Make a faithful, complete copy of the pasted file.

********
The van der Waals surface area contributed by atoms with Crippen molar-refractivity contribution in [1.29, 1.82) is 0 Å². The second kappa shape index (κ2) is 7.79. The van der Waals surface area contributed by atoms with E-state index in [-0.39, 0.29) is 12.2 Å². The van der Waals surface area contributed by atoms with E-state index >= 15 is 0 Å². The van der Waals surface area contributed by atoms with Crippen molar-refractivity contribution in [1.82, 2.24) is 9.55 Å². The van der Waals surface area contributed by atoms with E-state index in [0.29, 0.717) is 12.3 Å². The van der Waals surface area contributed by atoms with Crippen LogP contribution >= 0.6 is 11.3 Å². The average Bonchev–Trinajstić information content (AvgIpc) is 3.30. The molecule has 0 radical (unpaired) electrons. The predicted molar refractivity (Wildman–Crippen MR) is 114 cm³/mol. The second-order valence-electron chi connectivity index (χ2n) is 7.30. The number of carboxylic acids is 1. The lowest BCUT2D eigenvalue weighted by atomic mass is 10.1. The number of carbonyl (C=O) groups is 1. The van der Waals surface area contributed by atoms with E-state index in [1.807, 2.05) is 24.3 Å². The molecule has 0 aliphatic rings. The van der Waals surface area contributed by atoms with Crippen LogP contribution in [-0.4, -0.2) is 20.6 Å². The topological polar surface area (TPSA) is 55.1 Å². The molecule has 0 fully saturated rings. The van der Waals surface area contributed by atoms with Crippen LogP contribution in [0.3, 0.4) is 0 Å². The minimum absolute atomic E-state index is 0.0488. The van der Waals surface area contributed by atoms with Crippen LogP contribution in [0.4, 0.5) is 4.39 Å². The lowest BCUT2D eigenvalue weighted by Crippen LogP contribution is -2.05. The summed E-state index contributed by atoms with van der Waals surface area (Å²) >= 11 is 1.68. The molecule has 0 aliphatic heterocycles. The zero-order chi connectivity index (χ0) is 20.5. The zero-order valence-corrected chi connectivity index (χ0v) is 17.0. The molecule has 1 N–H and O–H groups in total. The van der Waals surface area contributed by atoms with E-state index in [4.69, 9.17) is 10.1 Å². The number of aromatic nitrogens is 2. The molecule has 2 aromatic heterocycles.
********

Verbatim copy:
The van der Waals surface area contributed by atoms with Crippen molar-refractivity contribution in [1.29, 1.82) is 0 Å². The second kappa shape index (κ2) is 7.79. The van der Waals surface area contributed by atoms with E-state index in [-0.39, 0.29) is 12.2 Å². The van der Waals surface area contributed by atoms with E-state index >= 15 is 0 Å². The van der Waals surface area contributed by atoms with Crippen molar-refractivity contribution in [1.82, 2.24) is 9.55 Å². The van der Waals surface area contributed by atoms with E-state index in [0.29, 0.717) is 12.3 Å². The van der Waals surface area contributed by atoms with Crippen LogP contribution >= 0.6 is 11.3 Å². The average Bonchev–Trinajstić information content (AvgIpc) is 3.30. The molecule has 0 radical (unpaired) electrons. The predicted molar refractivity (Wildman–Crippen MR) is 114 cm³/mol. The second-order valence-electron chi connectivity index (χ2n) is 7.30. The number of carboxylic acids is 1. The lowest BCUT2D eigenvalue weighted by atomic mass is 10.1. The number of carbonyl (C=O) groups is 1. The van der Waals surface area contributed by atoms with E-state index in [1.807, 2.05) is 24.3 Å². The molecule has 0 aliphatic rings. The van der Waals surface area contributed by atoms with Crippen LogP contribution in [-0.4, -0.2) is 20.6 Å². The topological polar surface area (TPSA) is 55.1 Å². The molecule has 0 fully saturated rings. The van der Waals surface area contributed by atoms with Crippen LogP contribution in [0.3, 0.4) is 0 Å². The minimum absolute atomic E-state index is 0.0488. The van der Waals surface area contributed by atoms with Crippen LogP contribution in [0.4, 0.5) is 4.39 Å². The lowest BCUT2D eigenvalue weighted by Crippen LogP contribution is -2.05. The summed E-state index contributed by atoms with van der Waals surface area (Å²) >= 11 is 1.68. The molecule has 0 aliphatic heterocycles. The zero-order chi connectivity index (χ0) is 20.5. The zero-order valence-corrected chi connectivity index (χ0v) is 17.0. The molecule has 1 N–H and O–H groups in total. The van der Waals surface area contributed by atoms with E-state index in [4.69, 9.17) is 10.1 Å². The number of aromatic nitrogens is 2. The molecule has 2 aromatic heterocycles.